SJ: I empathize with the goal of creating realism. In fact, I believe it’s a central and vital part to the story. It’s not always easy to write a thriller without profanity, but I hear from readers all the time that coarse language is a distraction to them. I don’t hear from too many people asking me to use the word “f-bomb” more. So I feel as a service to my readers that it’s worth the extra effort to develop believability without resorting to profanity.
AC: This is the fifth book in a series, yet I don’t feel like I’ve “missed something” by not reading the others. Novice writers want to catch the reader up on everything that happened in the previous books all at once, or they continue to make references about the previous books that make no sense to the reader of the current novel. What would you suggest to authors of series novels to make each of their books stand alone?
SJ: Every story, even the first in a series, has back-story, context that has developed the character to where they are as the story begins. I look at each of the novels I write as stand-alone projects just as I would if I was writing the first book of the series. However, to satisfy my readers, I also have an overarching narrative that spans the series. I have a policy: Never write a book that someone can’t understand unless they read another book.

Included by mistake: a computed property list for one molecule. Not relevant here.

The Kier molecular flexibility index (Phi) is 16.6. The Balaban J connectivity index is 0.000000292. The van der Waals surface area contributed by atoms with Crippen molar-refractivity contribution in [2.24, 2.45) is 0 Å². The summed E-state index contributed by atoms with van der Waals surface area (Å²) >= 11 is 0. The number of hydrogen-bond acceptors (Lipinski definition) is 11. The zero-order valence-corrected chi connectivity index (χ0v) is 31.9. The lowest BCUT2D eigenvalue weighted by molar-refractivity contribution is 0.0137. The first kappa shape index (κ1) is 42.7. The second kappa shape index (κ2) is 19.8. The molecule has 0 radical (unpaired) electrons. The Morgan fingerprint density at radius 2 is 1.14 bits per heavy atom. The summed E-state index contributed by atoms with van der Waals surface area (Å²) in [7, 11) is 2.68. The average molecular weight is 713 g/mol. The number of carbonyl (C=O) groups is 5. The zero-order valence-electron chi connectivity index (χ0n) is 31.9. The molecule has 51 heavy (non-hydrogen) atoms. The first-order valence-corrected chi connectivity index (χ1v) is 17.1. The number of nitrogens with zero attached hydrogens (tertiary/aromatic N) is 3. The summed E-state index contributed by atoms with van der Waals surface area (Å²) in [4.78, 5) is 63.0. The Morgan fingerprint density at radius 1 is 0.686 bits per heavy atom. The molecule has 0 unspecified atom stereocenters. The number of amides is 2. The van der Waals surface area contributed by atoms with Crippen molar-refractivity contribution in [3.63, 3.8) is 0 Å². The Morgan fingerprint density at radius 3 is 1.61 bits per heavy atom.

AC: Novice suspense/thriller writers seem to have trouble knowing what to reveal and when to reveal it. They want everything, including the full names of the characters, kept secret until later. What advice would you give them?
SJ: Always give the readers what they want, or something better. At every moment in the story, in every chapter, in every paragraph, that’s the principle that guides my writing.
That's a terrific principle, and a perfect way to end the interview. AuthorCulture appreciates Steven for taking the time to answer our questions.
If you want to learn more about his Bowers Files series, see the videos and excerpts on his website, Steven James, and you can find his books on Amazon.com.
Note: Steven's publisher, Revell, provided The Queen for review.